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23 December, 2013 by

Market Insights: How to Apply Behavioral Economics

Busy Shoppers Buying ShoppingBehavioral Economics has been causing quite a buzz on the New York Times bestseller list in recent years. Books such as Daniel Kahneman’s “Thinking Fast and Slow” and Dan Ariely’s ”Predictably Irrational” have helped to create a mainstream interest in behavioral economics. Market insights professionals should be especially interested in the recent surge of behavioral economics research, as their job is to study and anticipate human behavior on a daily basis.

We recently released a whitepaper – Applying Behavioral Economics to Market Insights (for CEB Market Insights members) – which seeks to understand the best ways Market Insights can use behavioral economics findings to guide research and insight generation processes.  We found two areas for market insights to focus on applying behavioral economics:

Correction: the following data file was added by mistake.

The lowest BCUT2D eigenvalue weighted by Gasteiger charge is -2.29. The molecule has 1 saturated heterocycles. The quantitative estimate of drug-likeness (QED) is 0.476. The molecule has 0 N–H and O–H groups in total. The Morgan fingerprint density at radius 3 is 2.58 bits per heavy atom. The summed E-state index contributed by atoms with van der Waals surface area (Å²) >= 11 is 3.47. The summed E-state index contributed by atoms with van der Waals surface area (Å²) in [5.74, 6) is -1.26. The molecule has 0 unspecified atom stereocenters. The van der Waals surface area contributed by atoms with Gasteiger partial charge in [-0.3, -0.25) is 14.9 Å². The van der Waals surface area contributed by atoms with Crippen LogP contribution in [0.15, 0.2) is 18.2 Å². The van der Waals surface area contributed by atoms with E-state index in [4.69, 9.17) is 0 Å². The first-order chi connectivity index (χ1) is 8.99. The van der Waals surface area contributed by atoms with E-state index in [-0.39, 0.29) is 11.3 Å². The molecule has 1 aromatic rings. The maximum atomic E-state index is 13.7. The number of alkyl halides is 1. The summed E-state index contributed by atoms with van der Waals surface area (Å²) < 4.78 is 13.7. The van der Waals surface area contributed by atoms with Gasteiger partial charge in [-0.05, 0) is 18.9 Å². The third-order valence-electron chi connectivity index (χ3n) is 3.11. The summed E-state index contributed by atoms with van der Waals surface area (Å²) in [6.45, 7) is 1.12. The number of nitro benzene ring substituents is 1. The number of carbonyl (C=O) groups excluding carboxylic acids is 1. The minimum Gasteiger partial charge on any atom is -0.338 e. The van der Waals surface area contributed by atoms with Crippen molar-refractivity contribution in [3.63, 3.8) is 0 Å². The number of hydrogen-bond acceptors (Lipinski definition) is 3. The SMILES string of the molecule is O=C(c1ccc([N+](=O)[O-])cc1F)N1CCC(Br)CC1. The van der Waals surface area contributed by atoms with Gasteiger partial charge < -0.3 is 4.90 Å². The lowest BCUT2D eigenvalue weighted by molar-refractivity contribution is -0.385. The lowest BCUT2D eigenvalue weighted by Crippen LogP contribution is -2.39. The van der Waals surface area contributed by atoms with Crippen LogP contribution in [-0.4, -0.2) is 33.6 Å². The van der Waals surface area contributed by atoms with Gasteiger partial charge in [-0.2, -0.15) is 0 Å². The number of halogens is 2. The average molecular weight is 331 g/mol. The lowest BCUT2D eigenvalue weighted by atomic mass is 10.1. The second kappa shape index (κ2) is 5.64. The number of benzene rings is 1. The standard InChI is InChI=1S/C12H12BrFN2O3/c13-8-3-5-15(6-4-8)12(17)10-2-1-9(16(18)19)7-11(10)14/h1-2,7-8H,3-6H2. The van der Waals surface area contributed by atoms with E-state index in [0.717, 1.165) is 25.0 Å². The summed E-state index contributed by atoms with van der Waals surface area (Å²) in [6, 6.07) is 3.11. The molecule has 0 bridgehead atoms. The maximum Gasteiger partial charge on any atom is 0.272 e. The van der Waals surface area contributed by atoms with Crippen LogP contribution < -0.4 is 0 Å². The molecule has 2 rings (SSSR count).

1. Use behavioral economics to guide hypothesis and insight generation: Behavioral economics principles suggest ways to influence consumers, taking advantage of natural cognitive processes to drive potential customers to choose and use products and services.

    For Market Insights, an understanding of these processes can serve as a divining rod—helping to explain behaviors and craft insights and recommendations for business partners. When developing insights, MI professionals should review observed and desired behavior against a set of principles on consumers’ behavior, and base insights and recommendations on these behavioral economics principles.

  2. Use behavioral economics to improve research design: With the exception of direct observational techniques (which can benefit from an understanding of consumer behavior as above), the consumer research process often influences behaviors—potentially affecting outcomes and results.

    Behavioral economics can make sense of why subjects may answer questions one way or another, and how their answers relate to the actual behaviors, attitudes, and drivers the study aims to capture. Behavioral economics suggests that many of the basic study design principles Market Insights relies on may be flawed, and can be used to set guidelines for improving the accuracy of the research process.

CEB Market Insights members, learn more about the basic principles describe in behavioral economics literature, and techniques for applying behavioral economics to insight-generation activities in the full whitepaper here – Applying Behavioral Economics to Market Insights.

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